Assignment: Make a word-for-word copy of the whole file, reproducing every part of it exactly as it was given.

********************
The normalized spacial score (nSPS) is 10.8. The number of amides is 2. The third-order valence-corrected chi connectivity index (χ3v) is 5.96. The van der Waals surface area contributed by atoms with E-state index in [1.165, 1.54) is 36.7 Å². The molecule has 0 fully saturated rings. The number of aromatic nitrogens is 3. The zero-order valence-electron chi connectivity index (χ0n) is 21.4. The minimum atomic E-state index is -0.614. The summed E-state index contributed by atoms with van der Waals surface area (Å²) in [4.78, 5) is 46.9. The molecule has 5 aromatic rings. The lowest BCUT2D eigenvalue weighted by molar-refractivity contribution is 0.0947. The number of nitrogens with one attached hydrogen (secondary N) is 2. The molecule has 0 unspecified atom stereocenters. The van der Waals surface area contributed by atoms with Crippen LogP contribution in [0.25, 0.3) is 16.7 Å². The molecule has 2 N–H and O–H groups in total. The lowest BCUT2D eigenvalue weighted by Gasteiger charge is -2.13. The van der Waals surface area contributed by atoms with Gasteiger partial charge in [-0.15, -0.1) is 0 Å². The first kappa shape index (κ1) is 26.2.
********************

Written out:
The normalized spacial score (nSPS) is 10.8. The number of amides is 2. The third-order valence-corrected chi connectivity index (χ3v) is 5.96. The van der Waals surface area contributed by atoms with E-state index in [1.165, 1.54) is 36.7 Å². The molecule has 0 fully saturated rings. The number of aromatic nitrogens is 3. The zero-order valence-electron chi connectivity index (χ0n) is 21.4. The minimum atomic E-state index is -0.614. The summed E-state index contributed by atoms with van der Waals surface area (Å²) in [4.78, 5) is 46.9. The molecule has 5 aromatic rings. The lowest BCUT2D eigenvalue weighted by molar-refractivity contribution is 0.0947. The number of nitrogens with one attached hydrogen (secondary N) is 2. The molecule has 0 unspecified atom stereocenters. The van der Waals surface area contributed by atoms with Crippen LogP contribution in [0.25, 0.3) is 16.7 Å². The molecule has 2 N–H and O–H groups in total. The lowest BCUT2D eigenvalue weighted by Gasteiger charge is -2.13. The van der Waals surface area contributed by atoms with Gasteiger partial charge in [-0.15, -0.1) is 0 Å². The first kappa shape index (κ1) is 26.2.